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Skywalker Sound, Mixing Team, and DFC Create Sound for Speilberg's A.I.(July 30, 2001)
A.I. tells the tale of a robot boy designed to serve as a surrogate son who wants to become human. The film is currently playing throughout the United States and Japan, and will be opening in the next few months throughout the rest of the world.
The new DFC is Skywalker Sound's third and A.I. marks the second film mixed so far on the DFC in Mix A. This room has been the site of several highly successful feature film mixes for Skywalker, including Cast Away, Saving Private Ryan, and Titanic.
Rydstrom, who is Director of Creative Operations at Skywalker Sound, has been with the company since 1983 when he joined as a machine room operator. Among his over 30 feature film mixing credits are: Saving Private Ryan, Titanic, A Bug's Life; Star Wars Episode I: The Phantom Menace, Jurassic Park, Terminator 2: Judgment Day, Quiz Show, and A River Runs Through It.
The mix of A.I. took approximately six weeks, beginning in mid-April and was completed at the end of May. Rydstrom pointed to the DFC's premix and automation features as beneficial to the A.I. project. "A unique characteristic to this mix was that we had the entire score to listen to from the beginning of the pre-mixes," said Rydstrom. "This allowed us to premix dialogue and effects on the DFC that fit perfectly with the music," said Rydstrom. "We also took full advantage of the automation features provided by the DFC."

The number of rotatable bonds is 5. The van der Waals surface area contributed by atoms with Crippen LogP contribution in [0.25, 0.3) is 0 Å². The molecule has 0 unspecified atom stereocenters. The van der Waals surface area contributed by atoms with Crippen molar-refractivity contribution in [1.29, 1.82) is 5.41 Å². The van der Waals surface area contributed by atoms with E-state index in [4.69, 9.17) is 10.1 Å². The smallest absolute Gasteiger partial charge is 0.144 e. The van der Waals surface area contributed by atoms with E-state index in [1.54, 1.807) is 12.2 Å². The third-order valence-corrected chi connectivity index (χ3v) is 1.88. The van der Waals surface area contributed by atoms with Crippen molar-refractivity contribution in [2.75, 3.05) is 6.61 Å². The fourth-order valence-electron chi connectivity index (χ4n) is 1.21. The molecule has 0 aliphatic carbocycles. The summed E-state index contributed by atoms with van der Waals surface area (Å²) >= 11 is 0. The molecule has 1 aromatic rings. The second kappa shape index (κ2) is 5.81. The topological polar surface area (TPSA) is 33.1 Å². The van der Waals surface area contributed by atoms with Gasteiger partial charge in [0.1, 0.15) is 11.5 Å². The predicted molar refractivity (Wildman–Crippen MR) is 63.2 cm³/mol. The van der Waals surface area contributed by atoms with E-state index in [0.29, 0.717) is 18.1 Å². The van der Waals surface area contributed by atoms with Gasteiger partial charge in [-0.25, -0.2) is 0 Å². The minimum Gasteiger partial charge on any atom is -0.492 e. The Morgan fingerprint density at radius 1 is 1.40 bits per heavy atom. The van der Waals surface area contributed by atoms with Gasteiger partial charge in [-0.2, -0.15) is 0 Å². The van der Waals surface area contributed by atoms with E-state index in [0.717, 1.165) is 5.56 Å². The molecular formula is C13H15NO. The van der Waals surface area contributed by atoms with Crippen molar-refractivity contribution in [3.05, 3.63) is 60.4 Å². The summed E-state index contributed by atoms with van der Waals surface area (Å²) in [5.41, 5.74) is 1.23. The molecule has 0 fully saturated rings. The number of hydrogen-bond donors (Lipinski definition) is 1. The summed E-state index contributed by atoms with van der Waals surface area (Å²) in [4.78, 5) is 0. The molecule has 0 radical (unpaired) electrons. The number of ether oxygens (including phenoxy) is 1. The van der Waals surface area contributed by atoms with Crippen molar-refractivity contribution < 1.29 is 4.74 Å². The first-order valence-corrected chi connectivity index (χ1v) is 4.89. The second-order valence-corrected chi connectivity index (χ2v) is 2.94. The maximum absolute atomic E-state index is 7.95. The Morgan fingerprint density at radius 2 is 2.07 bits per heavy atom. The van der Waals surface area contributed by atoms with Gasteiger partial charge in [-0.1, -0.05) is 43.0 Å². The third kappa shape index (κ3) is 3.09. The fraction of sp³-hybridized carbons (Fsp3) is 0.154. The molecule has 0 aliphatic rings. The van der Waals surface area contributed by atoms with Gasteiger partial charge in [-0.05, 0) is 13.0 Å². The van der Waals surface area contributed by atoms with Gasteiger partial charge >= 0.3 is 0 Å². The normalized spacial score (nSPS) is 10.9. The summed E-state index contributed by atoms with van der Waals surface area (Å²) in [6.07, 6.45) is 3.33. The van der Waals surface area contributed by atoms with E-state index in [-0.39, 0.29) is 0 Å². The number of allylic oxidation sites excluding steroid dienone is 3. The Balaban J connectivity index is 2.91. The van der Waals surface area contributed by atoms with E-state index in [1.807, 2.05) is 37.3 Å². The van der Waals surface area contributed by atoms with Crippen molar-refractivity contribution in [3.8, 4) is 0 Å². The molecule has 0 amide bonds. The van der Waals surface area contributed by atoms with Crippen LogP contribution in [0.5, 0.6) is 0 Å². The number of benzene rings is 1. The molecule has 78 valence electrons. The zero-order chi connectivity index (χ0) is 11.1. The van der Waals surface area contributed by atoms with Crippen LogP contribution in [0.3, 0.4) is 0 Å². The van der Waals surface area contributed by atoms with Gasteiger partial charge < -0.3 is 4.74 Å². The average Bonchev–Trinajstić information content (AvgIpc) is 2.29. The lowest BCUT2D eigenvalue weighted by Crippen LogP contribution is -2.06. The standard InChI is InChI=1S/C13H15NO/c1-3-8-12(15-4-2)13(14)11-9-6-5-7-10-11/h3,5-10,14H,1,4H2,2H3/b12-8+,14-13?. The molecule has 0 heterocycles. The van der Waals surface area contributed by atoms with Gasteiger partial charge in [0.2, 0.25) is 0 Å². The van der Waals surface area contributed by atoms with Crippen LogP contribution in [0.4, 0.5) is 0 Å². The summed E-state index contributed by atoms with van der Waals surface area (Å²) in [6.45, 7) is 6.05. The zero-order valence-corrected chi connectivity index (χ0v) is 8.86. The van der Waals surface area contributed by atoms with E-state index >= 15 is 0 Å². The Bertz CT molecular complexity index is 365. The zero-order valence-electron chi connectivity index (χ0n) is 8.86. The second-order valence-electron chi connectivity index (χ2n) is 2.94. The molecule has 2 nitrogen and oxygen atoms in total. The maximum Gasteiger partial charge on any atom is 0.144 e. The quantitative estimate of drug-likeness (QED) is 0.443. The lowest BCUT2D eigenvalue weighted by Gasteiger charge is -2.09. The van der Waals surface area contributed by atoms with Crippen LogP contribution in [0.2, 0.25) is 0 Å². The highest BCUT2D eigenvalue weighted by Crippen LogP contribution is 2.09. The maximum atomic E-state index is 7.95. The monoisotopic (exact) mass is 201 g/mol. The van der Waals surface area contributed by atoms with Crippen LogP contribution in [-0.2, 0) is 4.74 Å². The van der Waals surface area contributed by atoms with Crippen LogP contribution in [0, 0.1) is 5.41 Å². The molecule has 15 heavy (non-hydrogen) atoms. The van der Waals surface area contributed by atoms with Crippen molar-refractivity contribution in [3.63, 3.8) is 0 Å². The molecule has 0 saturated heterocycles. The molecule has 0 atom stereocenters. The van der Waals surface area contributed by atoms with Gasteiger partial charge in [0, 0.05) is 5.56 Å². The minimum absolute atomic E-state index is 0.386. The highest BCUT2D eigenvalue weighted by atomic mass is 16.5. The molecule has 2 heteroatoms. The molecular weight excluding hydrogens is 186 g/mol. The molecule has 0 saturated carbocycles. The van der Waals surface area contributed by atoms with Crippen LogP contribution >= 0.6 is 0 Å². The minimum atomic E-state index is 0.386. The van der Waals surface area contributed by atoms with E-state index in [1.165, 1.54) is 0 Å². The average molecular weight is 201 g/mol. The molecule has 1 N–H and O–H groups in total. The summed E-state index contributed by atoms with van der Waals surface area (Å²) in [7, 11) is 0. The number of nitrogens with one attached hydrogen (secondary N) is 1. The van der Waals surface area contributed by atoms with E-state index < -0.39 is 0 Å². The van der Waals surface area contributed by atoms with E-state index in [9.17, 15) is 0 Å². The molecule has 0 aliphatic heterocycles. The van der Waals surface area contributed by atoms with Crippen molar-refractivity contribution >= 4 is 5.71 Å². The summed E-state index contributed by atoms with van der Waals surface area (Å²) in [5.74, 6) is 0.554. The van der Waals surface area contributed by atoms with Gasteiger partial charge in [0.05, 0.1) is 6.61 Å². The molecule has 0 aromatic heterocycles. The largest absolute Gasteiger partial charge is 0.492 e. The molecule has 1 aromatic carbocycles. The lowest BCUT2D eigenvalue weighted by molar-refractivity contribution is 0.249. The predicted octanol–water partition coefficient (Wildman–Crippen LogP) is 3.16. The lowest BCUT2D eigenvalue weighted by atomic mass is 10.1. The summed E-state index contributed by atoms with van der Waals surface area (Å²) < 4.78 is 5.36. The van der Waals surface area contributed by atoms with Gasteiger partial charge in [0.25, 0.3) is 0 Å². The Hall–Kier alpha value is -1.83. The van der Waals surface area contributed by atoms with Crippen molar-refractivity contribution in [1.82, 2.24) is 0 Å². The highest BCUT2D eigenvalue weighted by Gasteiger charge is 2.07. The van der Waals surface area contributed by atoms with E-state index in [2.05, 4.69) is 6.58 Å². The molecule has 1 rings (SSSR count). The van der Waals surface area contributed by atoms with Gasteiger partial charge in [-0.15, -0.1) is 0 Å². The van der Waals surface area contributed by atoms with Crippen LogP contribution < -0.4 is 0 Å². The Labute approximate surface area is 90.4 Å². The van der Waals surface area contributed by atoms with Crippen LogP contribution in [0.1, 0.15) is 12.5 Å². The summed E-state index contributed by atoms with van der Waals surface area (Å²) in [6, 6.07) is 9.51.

Rydstrom added that Re-recoding mixer Nelson, who works regularly on a DFC at another facility, was able to utilize his preferred setup on the new DFC in Mix A. "Andy was able to bring up his board layout and methods of working on the DFC to this film, and that made this mix a much faster and smoother process."
Nelson's re-recording credits include the 1998 Academy Award-winner for "Best Sound" Saving Private Ryan. His other Academy Award-nominated films include: The Thin Red Line, The Insider, LA Confidential, Evita, Braveheart, Schindler's List, and Gorillas in the Mist.
The Academy of Motion Picture Arts and Sciences presented the AMS Neve staff with a Scientific and Engineering Award in March 2000. The award recognized the DFC as the first fully digital audio mixing console designed specifically for post-production film mixing. In February 2000, the company received a Technical GRAMMY Award for "pioneering a new level of recording quality and ease of operation taking digital recording to new heights."
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